This staging is structured around a solitary old woman, sitting alone in a cemetery moments before her death, as she flashes back on the miserable fate of all families massacred by war. Their grim destiny, as evoked by the old woman, materializes on stage as the tale of The Trojan Women. For this reason, the only scenes that take place in real present time are the opening, when the old woman laments her fate to the gods, and the finale, when she pulls her few remaining household belongings out of a bundle. The text she speaks in these scenes is also taken from Euripides’ play The Trojan Women.
Suzuki Tadashi: My reasons for directing The Trojan Women are as follows
Unlike most Greek tragedies, The Trojan Women is oddly lacking in story. The key dramatic event, the fall of Troy, takes place well before the play begins. The scenes depict little more than the surviving women of Troy, gathered before the wreckage of their citadel, waiting to be ferried off to lives of slavery. As they ponder the wretched future that awaits them, their only action is a sustained lamentation of their plight. This is why some critics claim that, though the work is a “drama”, it contains nothing “dramatic”. As a theatre artist, however, I think nothing could be more dramatic than being forced to wait and imagine a wretched, unpredictable and inescapable fate. I reckon that many of us Japanese who experienced the defeat of World War II lived in a similar emotional state. It was pondering such notions that ultimately led me to choose this text. I wanted to see if, by casting the characters as Japanese survivors dwelling in the postwar ruins, I could, through their layered presence on stage, resuscitate the passions of The Trojan Women. It is my hope that, through this kind of double-exposure approach, I can reveal how our common human suffering transcends time and space, both in Japan and the Occident.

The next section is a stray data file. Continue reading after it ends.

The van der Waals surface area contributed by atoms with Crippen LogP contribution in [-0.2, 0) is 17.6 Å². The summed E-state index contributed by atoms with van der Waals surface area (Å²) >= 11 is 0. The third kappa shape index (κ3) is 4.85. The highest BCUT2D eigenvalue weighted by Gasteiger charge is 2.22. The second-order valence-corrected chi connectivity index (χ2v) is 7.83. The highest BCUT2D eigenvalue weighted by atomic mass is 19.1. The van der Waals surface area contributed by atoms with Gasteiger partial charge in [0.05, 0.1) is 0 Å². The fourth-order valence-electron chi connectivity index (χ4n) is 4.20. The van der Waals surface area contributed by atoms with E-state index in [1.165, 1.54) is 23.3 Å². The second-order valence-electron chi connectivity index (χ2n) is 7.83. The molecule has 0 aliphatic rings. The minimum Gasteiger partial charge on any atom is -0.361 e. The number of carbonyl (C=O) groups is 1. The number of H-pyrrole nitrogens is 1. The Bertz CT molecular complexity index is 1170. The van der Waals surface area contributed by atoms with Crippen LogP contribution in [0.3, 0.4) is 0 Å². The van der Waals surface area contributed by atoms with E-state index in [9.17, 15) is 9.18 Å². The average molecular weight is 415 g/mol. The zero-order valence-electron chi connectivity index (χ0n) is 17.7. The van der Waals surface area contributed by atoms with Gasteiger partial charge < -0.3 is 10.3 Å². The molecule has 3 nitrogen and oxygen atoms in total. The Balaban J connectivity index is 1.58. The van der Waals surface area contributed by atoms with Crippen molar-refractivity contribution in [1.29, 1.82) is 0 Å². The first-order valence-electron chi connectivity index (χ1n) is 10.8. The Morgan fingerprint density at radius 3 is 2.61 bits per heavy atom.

Supported by the Agency for Cultural Affairs, Government of Japan.
Suzuki Tadashi is the founder and director of the Suzuki Company of Toga (SCOT) based in Toga Village, located in the mountains of Toyama prefecture. He is the organizer of Japan’s first international theatre festival (Toga Festival) and the creator of the Suzuki Method of Actor Training.
Suzuki has articulated his theories in a number of books. A collection of his writings in English, “The Way of Acting” and “Culture is the Body” is published by the Theatre Communications Group in New York. He has taught his system of actor training in schools and theatres throughout the world, including The Juilliard School in New York, the Central Academy of Drama in Beijing and the Moscow Art Theatre. Also, a book written on Suzuki titled “The Theatre of Suzuki Tadashi” is published by Cambridge University Press as part of their Directors in Perspective series, featurig leading theatre directors of the 20th Century.
These series include works on Meyerhold, Brecht, Strehler, Peter Brook and Robert Wilson among others. Suzuki has established in Toga one of the largest international theatre centers in the world. Surrounded by the beautiful wilderness of Toga, the facility includes six theatres, rehearsal rooms, offices, lodgings, restaurants, etc. Suzuki’s activities, both as a director creating multilingual and multicultural productions and as a festival producer bringing people from throughout the world together in the context of shared theatrical endeavor, reflect an aggressive approach to dealing with the fundamental issues of our times.